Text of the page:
It is fairly certain where John Jones could be found at 2:30pm on October 19, 1781. He would have been standing in one of three rows of soldiers on the west side of Hampton Road, just outside of Yorktown, Virginia. Across the road were similar lines of French soldiers dressed in fancy uniforms distinguished by colorful lapels, collars, and buttons that indicated their regiments. By contrast, the American soldiers of the Continental Army similarly stood at attention but wearing well-worn blue uniforms that had not recently been laundered. As for John Jones’s Virginia militia compatriots, they wore more-or-less what they always wore: leather hunting shirts and breeches, perhaps with an old uniform piece or two, quite the contrast to the French professionals.
A French military band played to entertain the the soldiers. The British were late.
While enthusiasm for the southern cause during the Civil War was lukewarm among family household leaders like Thomas Alexander Paysinger and Benjamin Peeples, their children, siblings, cousins, and other relatives were sometimes much more motivated and involved. No family member embodied belief in the Confederacy more than cousin Isham G. Harris, the governor of Tennessee who led the state to secede from the United States at the start of the war.
The Harris family was tightly wound up with the Randle, Davidson, and Thompson families. Continue reading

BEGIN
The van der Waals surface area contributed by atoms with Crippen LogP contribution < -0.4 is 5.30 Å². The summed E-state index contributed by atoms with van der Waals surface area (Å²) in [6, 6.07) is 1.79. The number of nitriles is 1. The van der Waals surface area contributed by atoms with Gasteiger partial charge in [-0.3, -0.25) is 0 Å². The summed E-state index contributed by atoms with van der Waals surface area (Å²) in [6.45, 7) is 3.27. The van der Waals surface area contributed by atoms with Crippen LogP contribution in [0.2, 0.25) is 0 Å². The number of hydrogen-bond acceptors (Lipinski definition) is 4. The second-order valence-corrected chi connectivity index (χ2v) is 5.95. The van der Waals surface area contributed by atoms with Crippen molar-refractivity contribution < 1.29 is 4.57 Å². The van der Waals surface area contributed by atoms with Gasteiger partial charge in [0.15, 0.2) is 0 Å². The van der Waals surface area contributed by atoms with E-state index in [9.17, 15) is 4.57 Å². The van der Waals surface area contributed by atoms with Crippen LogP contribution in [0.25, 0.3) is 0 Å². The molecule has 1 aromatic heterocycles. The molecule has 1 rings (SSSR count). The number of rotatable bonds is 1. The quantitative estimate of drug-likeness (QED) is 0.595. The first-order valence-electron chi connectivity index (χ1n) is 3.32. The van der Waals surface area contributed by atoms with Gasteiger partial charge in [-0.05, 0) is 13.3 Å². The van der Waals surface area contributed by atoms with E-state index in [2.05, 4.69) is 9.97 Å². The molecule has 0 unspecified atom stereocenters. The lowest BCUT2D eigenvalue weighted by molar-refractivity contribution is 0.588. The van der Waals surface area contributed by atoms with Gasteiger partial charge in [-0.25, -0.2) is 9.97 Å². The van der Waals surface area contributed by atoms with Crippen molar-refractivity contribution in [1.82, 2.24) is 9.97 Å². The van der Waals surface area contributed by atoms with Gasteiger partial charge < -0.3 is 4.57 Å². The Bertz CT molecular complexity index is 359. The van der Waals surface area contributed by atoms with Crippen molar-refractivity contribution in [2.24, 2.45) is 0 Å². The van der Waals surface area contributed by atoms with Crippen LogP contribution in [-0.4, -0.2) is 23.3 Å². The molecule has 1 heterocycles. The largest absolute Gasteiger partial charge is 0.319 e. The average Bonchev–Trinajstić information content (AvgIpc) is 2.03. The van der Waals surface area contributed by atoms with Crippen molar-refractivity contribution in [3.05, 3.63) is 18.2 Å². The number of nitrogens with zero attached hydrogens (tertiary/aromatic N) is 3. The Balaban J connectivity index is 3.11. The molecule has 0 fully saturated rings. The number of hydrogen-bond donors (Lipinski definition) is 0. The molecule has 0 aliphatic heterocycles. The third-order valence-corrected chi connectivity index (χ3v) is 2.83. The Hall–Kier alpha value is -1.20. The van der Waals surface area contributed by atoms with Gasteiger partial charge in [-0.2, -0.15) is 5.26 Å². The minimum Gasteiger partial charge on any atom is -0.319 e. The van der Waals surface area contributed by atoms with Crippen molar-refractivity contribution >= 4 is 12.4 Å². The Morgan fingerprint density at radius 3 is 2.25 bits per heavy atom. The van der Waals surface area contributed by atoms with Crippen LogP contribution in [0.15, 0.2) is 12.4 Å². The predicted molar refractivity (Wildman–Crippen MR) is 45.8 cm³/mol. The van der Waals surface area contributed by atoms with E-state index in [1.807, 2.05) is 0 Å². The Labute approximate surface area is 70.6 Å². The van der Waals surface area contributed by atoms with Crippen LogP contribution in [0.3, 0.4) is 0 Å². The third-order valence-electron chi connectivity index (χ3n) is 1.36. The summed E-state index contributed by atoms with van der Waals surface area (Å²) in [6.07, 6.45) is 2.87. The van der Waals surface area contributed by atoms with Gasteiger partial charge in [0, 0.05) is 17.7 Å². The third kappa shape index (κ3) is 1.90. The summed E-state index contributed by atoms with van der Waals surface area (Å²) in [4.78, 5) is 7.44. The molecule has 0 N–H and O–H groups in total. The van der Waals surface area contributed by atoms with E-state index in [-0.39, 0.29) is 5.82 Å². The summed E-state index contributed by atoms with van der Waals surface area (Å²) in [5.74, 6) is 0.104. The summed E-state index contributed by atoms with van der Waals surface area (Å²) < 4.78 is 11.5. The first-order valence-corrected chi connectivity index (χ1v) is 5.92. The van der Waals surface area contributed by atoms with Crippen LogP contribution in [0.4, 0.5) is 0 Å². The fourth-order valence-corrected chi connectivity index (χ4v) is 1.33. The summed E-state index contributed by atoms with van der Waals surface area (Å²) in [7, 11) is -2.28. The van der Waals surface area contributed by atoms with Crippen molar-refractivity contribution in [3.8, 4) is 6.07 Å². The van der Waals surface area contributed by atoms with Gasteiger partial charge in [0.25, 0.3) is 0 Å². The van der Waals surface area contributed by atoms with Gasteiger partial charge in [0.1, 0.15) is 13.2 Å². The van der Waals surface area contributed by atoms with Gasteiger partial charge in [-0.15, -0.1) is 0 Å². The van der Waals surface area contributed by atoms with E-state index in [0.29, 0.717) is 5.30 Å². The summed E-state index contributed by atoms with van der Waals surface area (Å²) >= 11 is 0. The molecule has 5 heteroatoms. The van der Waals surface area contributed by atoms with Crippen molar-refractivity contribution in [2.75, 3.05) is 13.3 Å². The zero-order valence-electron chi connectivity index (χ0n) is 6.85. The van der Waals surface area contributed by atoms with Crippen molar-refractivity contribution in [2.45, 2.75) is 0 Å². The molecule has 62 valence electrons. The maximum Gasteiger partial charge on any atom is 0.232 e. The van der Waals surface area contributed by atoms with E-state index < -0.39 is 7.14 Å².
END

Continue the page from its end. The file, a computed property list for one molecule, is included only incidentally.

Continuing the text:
In 1821, Major John Randle and some of his family were prospecting for salt at a historic salt lick in Henry County, Tennessee. They dug a well down 16 feet or so, and then hit a solid layer of marble. Undaunted, they began drilling. Three-hundred and seventy-four feet later, a gush of water “with enough force to turn a mill” erupted from the hole. But it wasn’t salt that was a notable feature of the new artesian well, but white sulphur water. The new spring soon became a destination for health-seeking Tennesseans, and a resort grew up on the spot. It proved particularly healthy for those Memphis residents who fled the city in 1873 to avoid a yellow fever outbreak. However, the site now lies beneath Kentucky Lake which the Tennessee Valley Authority filled in 1944.
Sulphur Well was likely the last major project in Major John Randle’s adventurous life. Continue reading
Old family letters are a precious find, providing more insight into the people of our past than any number of government records. Letters from the 19th century are particularly scarce as literacy was far from universal and the passage of time with its attendant wear-and-tear has consumed fragile paper.
Somewhere, however, there is a cache of letters from the Thompson family of Maryville, TN. The files of Mary Sue Ragland Nelson contained photocopies of two of them, one written in 1836 from the merchant William H. Thompson of Paris, TN, to his father William living in Maryville, the other written in 1837 to William H. from his mother Rebecca. Continue reading
Edgar Luther Nelson died in 1969 less than a week before his 86th birthday. In all those many years, he never lived more than 2 1/2 miles from the small town of Humboldt in Gibson County, western Tennessee. His was the fourth generation in west Tennessee; his grandfather and father had made only a small move from the adjacent Madison County to Gibson sometime after the Civil War. The western migration for this part of the Nelson family was clearly over after his great-grandfather John arrived in the early 1820s.
Edgar grew up amidst tragedy and the memory of tragedy in his immediate family. Continue reading